Mr. Rogers usually knows the right thing to say.
I took my first injury-free running workshop yesterday. I planned to rush home when it was done to write a post about it, but those plans changed very quickly. About halfway through the workshop, a woman in our group heard about the Boston attack and told the class. Suffice it to say, the mood dropped.
Since this was a workshop for runners, the tragedy hit close to the heart (although any news of a terrorist attack would be difficult to wrap your head around, marathon or not). We were there learning how to run properly, and I think it's safe to assume that many of the students—myself included—have the goal of entering races and/or marathons. And now, the epic Boston race is suddenly stained by some anonymous person or group's hateful ideology.
This was the first year that I've been truly excited about the Boston Marathon. I had a long drive to Portland for the workshop and I waited to leave until I saw the winners of the women's and men's divisions (Rita Jetpoo from Kenya and Lelisa Desisa from Ethiopia). I quickly posted their names and photos on Facebook before rushing out the door, then held their images in mind during the trip.
Desisa and Jeptoo, the overshadowed winners.
I kept thinking about how amazing it must have been for them to finish such a famous and challenging race with the whole world watching, and I fantasized about the day I'll finish my first marathon. I had hoped to enter the Corvallis Half Marathon, which occurred only the day before, but cancelled that plan weeks ago due to an ankle injury. Now I was getting back into practice, taking it slow to do it right and letting myself become inspired and motivated by all things running. Running became an escape from stress, a purpose to drive toward and, most important of all, something that just felt great for no reason whatsoever. And then, in a matter of seconds, that all turned upside-down.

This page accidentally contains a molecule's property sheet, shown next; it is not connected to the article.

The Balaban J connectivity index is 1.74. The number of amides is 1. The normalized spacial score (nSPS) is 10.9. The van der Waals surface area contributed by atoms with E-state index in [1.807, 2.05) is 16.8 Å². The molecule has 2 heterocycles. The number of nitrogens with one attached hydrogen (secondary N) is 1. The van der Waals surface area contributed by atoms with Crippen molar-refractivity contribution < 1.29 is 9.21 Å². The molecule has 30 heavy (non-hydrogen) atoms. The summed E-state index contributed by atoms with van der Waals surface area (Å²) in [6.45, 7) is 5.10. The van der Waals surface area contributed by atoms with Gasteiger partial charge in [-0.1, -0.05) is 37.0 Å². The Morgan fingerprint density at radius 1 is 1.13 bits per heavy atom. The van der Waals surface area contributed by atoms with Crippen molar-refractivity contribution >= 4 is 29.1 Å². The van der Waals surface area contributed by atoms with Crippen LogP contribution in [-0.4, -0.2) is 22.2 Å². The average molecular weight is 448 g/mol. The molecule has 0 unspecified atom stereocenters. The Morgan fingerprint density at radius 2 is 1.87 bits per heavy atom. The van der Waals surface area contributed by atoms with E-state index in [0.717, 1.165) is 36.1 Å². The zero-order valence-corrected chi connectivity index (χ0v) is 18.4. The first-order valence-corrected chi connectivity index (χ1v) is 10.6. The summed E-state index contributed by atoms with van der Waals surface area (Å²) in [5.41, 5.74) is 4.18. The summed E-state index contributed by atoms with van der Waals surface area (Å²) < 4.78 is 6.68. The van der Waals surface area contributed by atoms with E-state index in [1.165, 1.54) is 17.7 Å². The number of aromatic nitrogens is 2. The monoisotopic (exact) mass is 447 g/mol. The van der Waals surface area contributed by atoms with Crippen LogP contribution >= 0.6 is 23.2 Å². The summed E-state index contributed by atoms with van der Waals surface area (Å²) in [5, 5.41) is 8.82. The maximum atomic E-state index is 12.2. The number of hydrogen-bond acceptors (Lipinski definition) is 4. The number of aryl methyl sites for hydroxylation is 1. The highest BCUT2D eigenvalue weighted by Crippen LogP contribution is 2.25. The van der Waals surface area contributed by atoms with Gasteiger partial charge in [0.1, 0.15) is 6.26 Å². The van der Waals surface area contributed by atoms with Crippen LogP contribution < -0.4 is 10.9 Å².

Now there was this sense of vulnerability, of intrusion. That thought that I could be doing something on my own that I love and am passionate about, and suddenly what I love is ripped away from me because some strangers decided to express their political views in a ridiculous and violent way.
I was saddened to hear about the three people who died from the attack, especially when I found out one of them was only a child, but what really haunted me was learning that ten people had limbs amputated. That's the news bit that got under my skin. Running has come to mean so much to me over the past year, and the idea of losing a leg so easily seems crippling in more than just the obvious physical way. I mean, it takes running away. It takes away that relief, that purpose, that feeling. It's easy to dwell on this dreadful idea and to tell the stories over and over and let my mind spiral out of control into this mindset of vulnerability and hopelessness...
Yeah, that's the feeling.
But then I stop. And I step back. And I tell myself I need to break that cycle of automatic thoughts.
Automatic negative thoughts are those habitual ways of thinking in which we dig ourselves into a deep hole just by letting our minds rant in a perpetually negative cycle. These kinds of thoughts range from assuming the worst case scenario to black-and-white thinking to convincing yourself that everything should be taken personally. They lead to and perpetuate depression, anxiety and fear. They suck, and they can be deadly if they go unchecked. And if you're human then you've probably experienced them.
There's a whole field of psychology called cognitive behavioral therapy (CBT) that deals with this concept of automatic thoughts and the process of changing them. I'm very familiar with it, as CBT has helped me get out of more than one rut in my life (keep reading this blog and you'll realize how open of a person I am). This isn't a post about psychology, though. It's a post about Boston and about running. And despite the agony that surrounds Boston right now, I'm not going to let myself wallow in misery. Living with a burdening sense of vulnerability isn't living, and I can choose to change that thought.
This isn't to say I don't react. People are suffering and they have my empathy and support. But running hasn't changed. Running still relieves stress, it still gives purpose and it still feels awesome. I'm going to keep running and I'm going to complete a marathon someday. The Boston Marathon will go on and the people who are suffering will go on, albeit with challenges. And we live in an innovative world that provides opportunities for overcoming obstacles that were once impossible. In a sense, that's right at the core of running: you just keep going.
I'll post about the running workshop later in the week, as well as my related encounter with Michael Sandler. Boston is still on my mind right now, and it will be while all of this is still processing. If you have any interest in contributing help, I encourage you to check out onefundboston.org. I made my donation today.
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